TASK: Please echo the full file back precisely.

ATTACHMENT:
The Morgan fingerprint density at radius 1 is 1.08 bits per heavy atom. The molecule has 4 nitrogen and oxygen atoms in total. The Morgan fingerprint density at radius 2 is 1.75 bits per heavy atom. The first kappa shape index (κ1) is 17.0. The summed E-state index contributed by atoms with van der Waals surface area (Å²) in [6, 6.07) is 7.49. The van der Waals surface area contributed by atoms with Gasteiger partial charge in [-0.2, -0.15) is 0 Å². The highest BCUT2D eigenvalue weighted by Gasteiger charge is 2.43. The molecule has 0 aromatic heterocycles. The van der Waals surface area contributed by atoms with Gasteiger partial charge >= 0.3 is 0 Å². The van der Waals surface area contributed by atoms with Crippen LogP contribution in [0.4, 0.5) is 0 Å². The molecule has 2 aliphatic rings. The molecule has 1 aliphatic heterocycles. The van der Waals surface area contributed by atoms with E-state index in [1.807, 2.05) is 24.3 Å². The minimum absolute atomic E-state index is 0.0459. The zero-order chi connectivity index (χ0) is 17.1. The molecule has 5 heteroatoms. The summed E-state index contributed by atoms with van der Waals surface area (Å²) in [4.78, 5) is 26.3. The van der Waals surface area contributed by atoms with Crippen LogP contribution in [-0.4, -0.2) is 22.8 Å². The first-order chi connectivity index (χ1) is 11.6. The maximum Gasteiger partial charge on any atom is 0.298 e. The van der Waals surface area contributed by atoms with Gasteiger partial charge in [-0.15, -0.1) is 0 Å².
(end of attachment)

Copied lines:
The Morgan fingerprint density at radius 1 is 1.08 bits per heavy atom. The molecule has 4 nitrogen and oxygen atoms in total. The Morgan fingerprint density at radius 2 is 1.75 bits per heavy atom. The first kappa shape index (κ1) is 17.0. The summed E-state index contributed by atoms with van der Waals surface area (Å²) in [6, 6.07) is 7.49. The van der Waals surface area contributed by atoms with Gasteiger partial charge in [-0.2, -0.15) is 0 Å². The highest BCUT2D eigenvalue weighted by Gasteiger charge is 2.43. The molecule has 0 aromatic heterocycles. The van der Waals surface area contributed by atoms with Gasteiger partial charge >= 0.3 is 0 Å². The van der Waals surface area contributed by atoms with Crippen LogP contribution in [0.4, 0.5) is 0 Å². The molecule has 2 aliphatic rings. The molecule has 1 aliphatic heterocycles. The van der Waals surface area contributed by atoms with E-state index in [1.807, 2.05) is 24.3 Å². The minimum absolute atomic E-state index is 0.0459. The zero-order chi connectivity index (χ0) is 17.1. The molecule has 5 heteroatoms. The summed E-state index contributed by atoms with van der Waals surface area (Å²) in [4.78, 5) is 26.3. The van der Waals surface area contributed by atoms with Crippen LogP contribution in [-0.4, -0.2) is 22.8 Å². The first-order chi connectivity index (χ1) is 11.6. The maximum Gasteiger partial charge on any atom is 0.298 e. The van der Waals surface area contributed by atoms with Gasteiger partial charge in [-0.15, -0.1) is 0 Å².